Attorney General Richard Blumenthal wrote a letter to Federal Reserve Chairman Ben Bernanke on Monday asking him to revise a policy which he said steers up to $400 million to the “Big Three” credit rating agencies.
The Federal Reserve’s rules for its $1 trillion Term Asset-Backed Securities Loan Facility prefers Standard and Poor’s, Moody’s Investors Service, and Fitch Ratings over four other security rating companies, and undermines recent federal legislation aimed at encouraging competition in the credit rating business and possibly violates Connecticut’s Antitrust laws, Blumenthal said.
“The Federal Reserve is rewarding the same companies who helped burn down the house, in effect steering them cash to rebuild what they destroyed,” he said.
The Term Asset-Backed Securities Loan Facility or TALF is intended to restart consumer lending and requires financial institutions to have securities rated by two or more of the “major nationally recognized statistical rating agencies.” Because Moody’s, Fitch, and Standard and Poor’s are the only credit rating agencies that fit that criteria the requirement effectively shuts out their competitors, Blumenthal said.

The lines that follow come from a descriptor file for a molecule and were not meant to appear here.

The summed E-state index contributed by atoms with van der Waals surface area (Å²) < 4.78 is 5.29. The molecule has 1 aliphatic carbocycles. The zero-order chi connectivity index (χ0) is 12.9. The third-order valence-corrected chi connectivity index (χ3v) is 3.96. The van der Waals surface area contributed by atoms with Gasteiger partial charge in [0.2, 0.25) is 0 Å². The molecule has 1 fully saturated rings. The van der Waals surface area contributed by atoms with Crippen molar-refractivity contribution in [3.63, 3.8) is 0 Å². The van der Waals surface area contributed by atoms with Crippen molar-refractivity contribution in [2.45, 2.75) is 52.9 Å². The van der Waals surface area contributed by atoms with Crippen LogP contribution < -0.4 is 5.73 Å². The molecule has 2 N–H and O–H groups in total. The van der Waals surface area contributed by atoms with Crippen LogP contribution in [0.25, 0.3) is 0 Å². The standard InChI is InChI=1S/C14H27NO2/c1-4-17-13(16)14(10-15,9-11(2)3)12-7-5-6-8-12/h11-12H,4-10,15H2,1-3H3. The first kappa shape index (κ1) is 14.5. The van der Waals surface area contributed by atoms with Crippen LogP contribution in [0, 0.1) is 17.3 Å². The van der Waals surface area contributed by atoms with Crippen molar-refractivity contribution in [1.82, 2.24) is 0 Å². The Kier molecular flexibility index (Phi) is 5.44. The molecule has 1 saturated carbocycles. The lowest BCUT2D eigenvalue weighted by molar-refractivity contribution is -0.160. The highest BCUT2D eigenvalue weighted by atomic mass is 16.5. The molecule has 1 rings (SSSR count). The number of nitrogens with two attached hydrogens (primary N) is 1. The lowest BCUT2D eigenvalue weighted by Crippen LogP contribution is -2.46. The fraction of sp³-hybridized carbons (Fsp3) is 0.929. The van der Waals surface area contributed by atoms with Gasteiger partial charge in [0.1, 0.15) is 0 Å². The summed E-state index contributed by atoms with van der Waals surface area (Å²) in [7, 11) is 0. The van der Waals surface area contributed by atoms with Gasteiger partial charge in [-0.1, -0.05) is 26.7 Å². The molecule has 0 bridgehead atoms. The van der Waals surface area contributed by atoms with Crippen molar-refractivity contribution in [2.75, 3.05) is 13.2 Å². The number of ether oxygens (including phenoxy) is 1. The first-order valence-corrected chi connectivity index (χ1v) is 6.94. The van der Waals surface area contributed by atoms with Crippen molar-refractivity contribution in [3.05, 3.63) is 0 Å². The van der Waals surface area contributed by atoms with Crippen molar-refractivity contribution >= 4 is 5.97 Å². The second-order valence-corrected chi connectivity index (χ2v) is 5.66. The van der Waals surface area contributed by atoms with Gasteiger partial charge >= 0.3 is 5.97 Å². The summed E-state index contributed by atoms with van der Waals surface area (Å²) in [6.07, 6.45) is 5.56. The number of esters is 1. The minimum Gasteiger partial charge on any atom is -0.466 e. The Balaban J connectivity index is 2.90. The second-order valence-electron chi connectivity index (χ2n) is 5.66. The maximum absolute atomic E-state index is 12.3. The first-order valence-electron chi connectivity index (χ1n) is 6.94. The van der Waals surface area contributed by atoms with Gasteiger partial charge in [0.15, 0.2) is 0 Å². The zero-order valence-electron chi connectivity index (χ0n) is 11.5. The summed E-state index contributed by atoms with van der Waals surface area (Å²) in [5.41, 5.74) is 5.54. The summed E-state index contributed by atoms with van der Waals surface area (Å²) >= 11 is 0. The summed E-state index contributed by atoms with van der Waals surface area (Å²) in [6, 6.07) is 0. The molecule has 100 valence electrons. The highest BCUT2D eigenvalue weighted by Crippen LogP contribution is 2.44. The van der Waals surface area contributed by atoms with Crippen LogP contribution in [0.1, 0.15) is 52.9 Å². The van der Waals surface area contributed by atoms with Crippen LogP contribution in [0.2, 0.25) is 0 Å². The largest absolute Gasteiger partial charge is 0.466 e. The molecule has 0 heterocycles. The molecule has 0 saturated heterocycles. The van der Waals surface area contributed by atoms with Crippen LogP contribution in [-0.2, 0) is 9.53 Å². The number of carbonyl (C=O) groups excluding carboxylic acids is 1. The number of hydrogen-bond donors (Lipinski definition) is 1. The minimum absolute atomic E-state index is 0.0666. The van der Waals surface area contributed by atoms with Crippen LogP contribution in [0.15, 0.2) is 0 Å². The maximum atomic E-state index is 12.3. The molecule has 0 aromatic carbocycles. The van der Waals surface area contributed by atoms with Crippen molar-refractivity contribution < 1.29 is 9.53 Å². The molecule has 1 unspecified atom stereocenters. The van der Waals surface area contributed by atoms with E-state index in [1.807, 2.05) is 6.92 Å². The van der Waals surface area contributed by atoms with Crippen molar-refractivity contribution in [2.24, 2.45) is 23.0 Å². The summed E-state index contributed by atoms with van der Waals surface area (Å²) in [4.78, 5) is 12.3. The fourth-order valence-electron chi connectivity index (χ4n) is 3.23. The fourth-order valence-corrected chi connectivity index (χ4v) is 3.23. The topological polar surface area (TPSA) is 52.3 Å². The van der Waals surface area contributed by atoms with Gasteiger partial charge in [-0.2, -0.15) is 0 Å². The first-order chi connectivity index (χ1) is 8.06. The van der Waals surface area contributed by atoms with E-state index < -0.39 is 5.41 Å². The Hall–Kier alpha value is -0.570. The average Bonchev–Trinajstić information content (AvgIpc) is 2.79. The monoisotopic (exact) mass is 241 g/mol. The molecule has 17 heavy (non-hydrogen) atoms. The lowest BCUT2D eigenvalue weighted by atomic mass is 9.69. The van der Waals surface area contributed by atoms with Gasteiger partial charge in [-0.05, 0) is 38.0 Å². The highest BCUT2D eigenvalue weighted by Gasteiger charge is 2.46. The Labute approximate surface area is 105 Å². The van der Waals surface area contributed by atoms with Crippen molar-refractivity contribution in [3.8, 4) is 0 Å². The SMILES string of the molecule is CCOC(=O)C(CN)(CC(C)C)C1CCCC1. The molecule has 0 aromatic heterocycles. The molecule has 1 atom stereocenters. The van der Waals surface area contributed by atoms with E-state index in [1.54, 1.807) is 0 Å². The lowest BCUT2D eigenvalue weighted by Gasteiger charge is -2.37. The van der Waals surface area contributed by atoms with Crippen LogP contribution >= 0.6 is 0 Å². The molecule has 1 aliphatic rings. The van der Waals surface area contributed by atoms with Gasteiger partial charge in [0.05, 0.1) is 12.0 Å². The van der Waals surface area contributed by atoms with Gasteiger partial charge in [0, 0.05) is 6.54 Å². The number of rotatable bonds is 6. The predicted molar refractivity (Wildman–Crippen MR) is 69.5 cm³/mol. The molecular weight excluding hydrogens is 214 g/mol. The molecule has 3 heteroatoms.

In addition to the letter Blumenthal sent to Bernanke this morning the Attorney General’s office subpoenaed all three credit rating agencies to see if they violated Connecticut’s Antitrust laws in steering the business.
“The Federal Reserve should not be favoring large market participants, whose mistakes helped precipitate the current crisis, over smaller ones seeking to break into the market,” Blumenthal wrote Bernanke.